When companies look to appoint people in senior roles, what’s more at play is your leadership brand, not your CV. You can’t build it overnight, and you have to work on it over the years. In fact, you start to lay the foundations of your leadership brand as you build your CV in the early part of your career. So focus on what kind of leader you want to be and work on it, even as you get your early wins. I kind of stumbled upon this as I worked through my career, but I guess the more successful folks have clarity on what they want to be and have worked on it assiduously. One additional insight: we have to also define what it is that we will stand out for. What is your ‘edge’? We can’t be good at everything—it's impossible. But find that one ‘edge’ for yourself and nurture it. That’s your unique strength, which helps you establish yourself as a standout professional.

Another realisation I have had over these years is that people do change. And they can do extraordinary things, even things that you would not normally expect them to do. It needs the right mix of the right job, the right team climate, and the right boss. In fact, context is so important. And for your own development and growth, look to work in different contexts. There is a caveat, though. Of course, you should like the different contexts, but working in different situations helps you develop your own versatility and flexibility.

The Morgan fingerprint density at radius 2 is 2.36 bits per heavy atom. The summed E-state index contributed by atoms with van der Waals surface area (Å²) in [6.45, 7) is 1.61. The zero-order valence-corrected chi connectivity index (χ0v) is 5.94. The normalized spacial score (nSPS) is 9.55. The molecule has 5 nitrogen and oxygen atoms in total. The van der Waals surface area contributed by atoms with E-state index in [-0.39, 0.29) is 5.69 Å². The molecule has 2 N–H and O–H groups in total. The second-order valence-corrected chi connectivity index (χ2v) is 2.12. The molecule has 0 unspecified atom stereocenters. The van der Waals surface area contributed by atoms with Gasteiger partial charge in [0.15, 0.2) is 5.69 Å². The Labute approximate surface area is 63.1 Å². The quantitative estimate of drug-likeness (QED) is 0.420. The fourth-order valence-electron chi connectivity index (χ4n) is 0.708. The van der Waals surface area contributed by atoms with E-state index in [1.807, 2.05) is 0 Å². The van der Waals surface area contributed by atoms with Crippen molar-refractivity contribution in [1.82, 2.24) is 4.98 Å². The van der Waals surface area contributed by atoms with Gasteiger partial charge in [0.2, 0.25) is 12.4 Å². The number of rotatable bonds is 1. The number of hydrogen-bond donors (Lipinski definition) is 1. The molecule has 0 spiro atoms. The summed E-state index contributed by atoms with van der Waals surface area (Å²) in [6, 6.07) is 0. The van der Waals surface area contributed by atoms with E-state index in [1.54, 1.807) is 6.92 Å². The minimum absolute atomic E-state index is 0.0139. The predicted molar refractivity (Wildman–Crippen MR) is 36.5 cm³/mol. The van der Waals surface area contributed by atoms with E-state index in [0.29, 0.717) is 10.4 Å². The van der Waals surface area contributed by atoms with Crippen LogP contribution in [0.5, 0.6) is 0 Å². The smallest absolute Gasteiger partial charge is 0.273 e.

I was lucky to work in five different industries, with lots of different bosses, in different countries. While there are many people who have built phenomenal careers in just one company, or in some cases, in just one type of role, I would err on the side of variety! Early on in my career, I moved out of HR to do an operations role. I wanted to do that to experience business; while that delayed my promotions at that stage, I caught up very soon. Nowadays, I see a hesitation amongst young HR folks to move to different jobs with HR or even to do cross-functional roles. I guess it is a sign of the times, as people want to build on what they have already done. Again, there is no one answer, but the principle is this: you will build your flexibility and versatility by working in different contexts. Another thing I learned here is that what works brilliantly in one industry may not be right for another, so it teaches us to understand the business context and evolve the right solutions.